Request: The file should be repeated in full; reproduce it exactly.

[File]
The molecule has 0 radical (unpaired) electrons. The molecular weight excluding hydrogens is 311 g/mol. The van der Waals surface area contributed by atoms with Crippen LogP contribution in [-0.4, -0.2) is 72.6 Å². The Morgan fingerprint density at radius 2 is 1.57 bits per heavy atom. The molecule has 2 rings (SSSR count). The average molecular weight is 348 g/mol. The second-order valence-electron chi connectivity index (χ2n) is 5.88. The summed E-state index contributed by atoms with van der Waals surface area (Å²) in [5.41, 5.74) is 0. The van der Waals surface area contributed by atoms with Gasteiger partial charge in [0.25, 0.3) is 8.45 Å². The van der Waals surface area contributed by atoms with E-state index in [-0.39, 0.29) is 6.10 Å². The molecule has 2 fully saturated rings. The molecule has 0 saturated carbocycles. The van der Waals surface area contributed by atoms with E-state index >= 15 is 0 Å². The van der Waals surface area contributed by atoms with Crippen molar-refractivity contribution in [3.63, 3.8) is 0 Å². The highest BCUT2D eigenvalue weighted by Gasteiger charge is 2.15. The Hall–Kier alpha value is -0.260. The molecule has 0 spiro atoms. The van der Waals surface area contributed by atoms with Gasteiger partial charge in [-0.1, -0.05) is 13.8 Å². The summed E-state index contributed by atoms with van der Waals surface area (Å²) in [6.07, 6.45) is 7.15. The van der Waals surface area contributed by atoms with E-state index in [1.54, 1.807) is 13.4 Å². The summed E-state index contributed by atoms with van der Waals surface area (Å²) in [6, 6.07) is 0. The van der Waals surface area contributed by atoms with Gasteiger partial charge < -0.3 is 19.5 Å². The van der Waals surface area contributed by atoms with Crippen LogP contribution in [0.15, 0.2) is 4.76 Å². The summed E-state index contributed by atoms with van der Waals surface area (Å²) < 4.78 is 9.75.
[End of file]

The molecule has 0 radical (unpaired) electrons. The molecular weight excluding hydrogens is 311 g/mol. The van der Waals surface area contributed by atoms with Crippen LogP contribution in [-0.4, -0.2) is 72.6 Å². The Morgan fingerprint density at radius 2 is 1.57 bits per heavy atom. The molecule has 2 rings (SSSR count). The average molecular weight is 348 g/mol. The second-order valence-electron chi connectivity index (χ2n) is 5.88. The summed E-state index contributed by atoms with van der Waals surface area (Å²) in [5.41, 5.74) is 0. The van der Waals surface area contributed by atoms with Gasteiger partial charge in [0.25, 0.3) is 8.45 Å². The van der Waals surface area contributed by atoms with E-state index in [-0.39, 0.29) is 6.10 Å². The molecule has 2 fully saturated rings. The molecule has 0 saturated carbocycles. The van der Waals surface area contributed by atoms with E-state index >= 15 is 0 Å². The van der Waals surface area contributed by atoms with Crippen molar-refractivity contribution in [3.63, 3.8) is 0 Å². The highest BCUT2D eigenvalue weighted by Gasteiger charge is 2.15. The Hall–Kier alpha value is -0.260. The molecule has 0 spiro atoms. The van der Waals surface area contributed by atoms with Gasteiger partial charge in [-0.1, -0.05) is 13.8 Å². The summed E-state index contributed by atoms with van der Waals surface area (Å²) in [6.07, 6.45) is 7.15. The van der Waals surface area contributed by atoms with E-state index in [1.54, 1.807) is 13.4 Å². The summed E-state index contributed by atoms with van der Waals surface area (Å²) in [6, 6.07) is 0. The van der Waals surface area contributed by atoms with Gasteiger partial charge < -0.3 is 19.5 Å². The van der Waals surface area contributed by atoms with Crippen LogP contribution in [0.15, 0.2) is 4.76 Å². The summed E-state index contributed by atoms with van der Waals surface area (Å²) < 4.78 is 9.75.